Another contributing factor to the problem is the changing profile of network traffic. Smart mobile devices have caused a tremendous increase in the amount of video and web-enabled HTTP traffic. This can shrink the average packet size down to 330 bytes, dramatically degrading network security device efficiency because many more inspections are necessary for the same amount of throughput. Interestingly, this can also impact latency, connection set-up rates and total application processing speed.
The bottom line is that all of these elements tax service providers’ ability to protect users and maintain high levels of service quality and performance.
Crossbeam (News - Alert) conducted a primary research study of large organizations in June 2011. Most respondents belonged to companies with $100 million-plus in revenues, and 40 percent came from $1 billion-plus revenue companies. Close to 500 companies took part in the survey, with 32 percent of the respondents coming from the telecommunications and service provider community.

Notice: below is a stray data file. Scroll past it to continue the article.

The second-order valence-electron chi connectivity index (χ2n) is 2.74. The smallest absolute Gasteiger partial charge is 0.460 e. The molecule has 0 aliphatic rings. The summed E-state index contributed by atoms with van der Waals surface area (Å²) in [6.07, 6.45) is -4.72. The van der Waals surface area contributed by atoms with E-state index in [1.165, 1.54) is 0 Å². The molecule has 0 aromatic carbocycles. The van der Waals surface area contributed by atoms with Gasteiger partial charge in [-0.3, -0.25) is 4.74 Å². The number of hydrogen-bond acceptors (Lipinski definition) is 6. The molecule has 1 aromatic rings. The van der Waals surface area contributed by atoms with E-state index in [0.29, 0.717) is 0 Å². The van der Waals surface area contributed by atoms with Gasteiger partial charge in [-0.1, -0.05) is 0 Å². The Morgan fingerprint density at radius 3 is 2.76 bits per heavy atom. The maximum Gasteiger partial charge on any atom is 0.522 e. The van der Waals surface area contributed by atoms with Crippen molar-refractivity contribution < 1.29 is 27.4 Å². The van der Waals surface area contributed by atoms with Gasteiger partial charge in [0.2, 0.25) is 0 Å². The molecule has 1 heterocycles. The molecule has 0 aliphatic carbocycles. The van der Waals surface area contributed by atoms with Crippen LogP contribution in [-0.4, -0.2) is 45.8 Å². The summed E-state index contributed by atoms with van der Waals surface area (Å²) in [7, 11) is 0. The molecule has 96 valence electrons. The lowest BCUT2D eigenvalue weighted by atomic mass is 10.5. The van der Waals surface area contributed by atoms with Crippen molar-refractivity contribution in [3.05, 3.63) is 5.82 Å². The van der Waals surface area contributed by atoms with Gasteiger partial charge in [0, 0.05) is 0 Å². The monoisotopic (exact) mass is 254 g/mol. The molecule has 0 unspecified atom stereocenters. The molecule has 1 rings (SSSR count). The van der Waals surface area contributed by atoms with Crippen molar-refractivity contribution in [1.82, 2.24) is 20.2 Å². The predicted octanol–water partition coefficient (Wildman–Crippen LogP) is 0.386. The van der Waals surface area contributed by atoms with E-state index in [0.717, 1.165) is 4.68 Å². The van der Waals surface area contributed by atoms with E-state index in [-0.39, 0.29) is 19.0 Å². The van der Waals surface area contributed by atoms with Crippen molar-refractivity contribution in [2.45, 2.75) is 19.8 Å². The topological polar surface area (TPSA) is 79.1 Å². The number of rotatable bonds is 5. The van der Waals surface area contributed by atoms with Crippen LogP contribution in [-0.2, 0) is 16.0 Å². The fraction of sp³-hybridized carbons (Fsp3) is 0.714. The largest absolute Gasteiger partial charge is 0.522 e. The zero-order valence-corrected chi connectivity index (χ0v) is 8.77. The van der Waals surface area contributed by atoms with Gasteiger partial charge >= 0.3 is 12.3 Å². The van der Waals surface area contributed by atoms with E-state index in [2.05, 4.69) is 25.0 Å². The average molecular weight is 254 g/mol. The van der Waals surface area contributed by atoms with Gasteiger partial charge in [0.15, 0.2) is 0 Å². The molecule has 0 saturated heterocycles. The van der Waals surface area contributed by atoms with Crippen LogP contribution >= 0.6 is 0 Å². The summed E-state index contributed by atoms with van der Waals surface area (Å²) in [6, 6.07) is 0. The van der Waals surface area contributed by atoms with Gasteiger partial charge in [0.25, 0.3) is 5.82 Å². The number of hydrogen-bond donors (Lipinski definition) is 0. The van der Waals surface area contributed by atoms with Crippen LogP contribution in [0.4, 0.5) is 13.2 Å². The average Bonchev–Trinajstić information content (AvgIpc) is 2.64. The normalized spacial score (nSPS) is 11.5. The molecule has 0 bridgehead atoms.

The most striking statistic from the research was that 90 percent of the respondents had to make a trade-off between security and performance. Twenty-five percent of respondents from the telecommunications industry stated that they always had to make trade-offs. Eighty-one percent of the companies surveyed simply disabled certain security features to hit required performance levels, even though two-thirds of respondents from the telecommunications industry ranked security as their top priority.